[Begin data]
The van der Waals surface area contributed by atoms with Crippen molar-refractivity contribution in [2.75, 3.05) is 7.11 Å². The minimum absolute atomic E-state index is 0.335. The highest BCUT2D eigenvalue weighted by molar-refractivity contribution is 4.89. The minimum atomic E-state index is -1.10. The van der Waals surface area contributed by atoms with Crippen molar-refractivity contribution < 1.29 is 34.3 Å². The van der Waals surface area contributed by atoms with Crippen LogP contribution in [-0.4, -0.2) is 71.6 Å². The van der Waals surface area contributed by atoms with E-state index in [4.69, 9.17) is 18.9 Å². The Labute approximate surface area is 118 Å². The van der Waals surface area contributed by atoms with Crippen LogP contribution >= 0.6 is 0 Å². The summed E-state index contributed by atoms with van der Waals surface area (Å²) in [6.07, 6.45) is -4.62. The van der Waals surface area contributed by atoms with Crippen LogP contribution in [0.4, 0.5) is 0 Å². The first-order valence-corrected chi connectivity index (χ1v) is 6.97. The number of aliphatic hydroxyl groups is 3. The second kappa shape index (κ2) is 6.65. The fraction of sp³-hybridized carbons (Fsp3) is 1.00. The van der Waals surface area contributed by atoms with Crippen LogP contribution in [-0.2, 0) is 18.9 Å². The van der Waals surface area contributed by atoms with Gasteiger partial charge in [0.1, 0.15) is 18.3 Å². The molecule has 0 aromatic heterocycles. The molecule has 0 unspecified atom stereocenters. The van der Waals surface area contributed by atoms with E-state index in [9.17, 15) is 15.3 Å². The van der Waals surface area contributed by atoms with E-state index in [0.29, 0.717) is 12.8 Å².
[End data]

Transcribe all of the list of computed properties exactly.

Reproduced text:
The van der Waals surface area contributed by atoms with Crippen molar-refractivity contribution in [2.75, 3.05) is 7.11 Å². The minimum absolute atomic E-state index is 0.335. The highest BCUT2D eigenvalue weighted by molar-refractivity contribution is 4.89. The minimum atomic E-state index is -1.10. The van der Waals surface area contributed by atoms with Crippen molar-refractivity contribution < 1.29 is 34.3 Å². The van der Waals surface area contributed by atoms with Crippen LogP contribution in [-0.4, -0.2) is 71.6 Å². The van der Waals surface area contributed by atoms with E-state index in [4.69, 9.17) is 18.9 Å². The Labute approximate surface area is 118 Å². The van der Waals surface area contributed by atoms with Crippen LogP contribution >= 0.6 is 0 Å². The summed E-state index contributed by atoms with van der Waals surface area (Å²) in [6.07, 6.45) is -4.62. The van der Waals surface area contributed by atoms with Crippen LogP contribution in [0.4, 0.5) is 0 Å². The first-order valence-corrected chi connectivity index (χ1v) is 6.97. The number of aliphatic hydroxyl groups is 3. The second kappa shape index (κ2) is 6.65. The fraction of sp³-hybridized carbons (Fsp3) is 1.00. The van der Waals surface area contributed by atoms with Crippen LogP contribution in [-0.2, 0) is 18.9 Å². The van der Waals surface area contributed by atoms with Gasteiger partial charge in [0.1, 0.15) is 18.3 Å². The molecule has 0 aromatic heterocycles. The molecule has 0 unspecified atom stereocenters. The van der Waals surface area contributed by atoms with E-state index in [9.17, 15) is 15.3 Å². The van der Waals surface area contributed by atoms with E-state index in [0.29, 0.717) is 12.8 Å².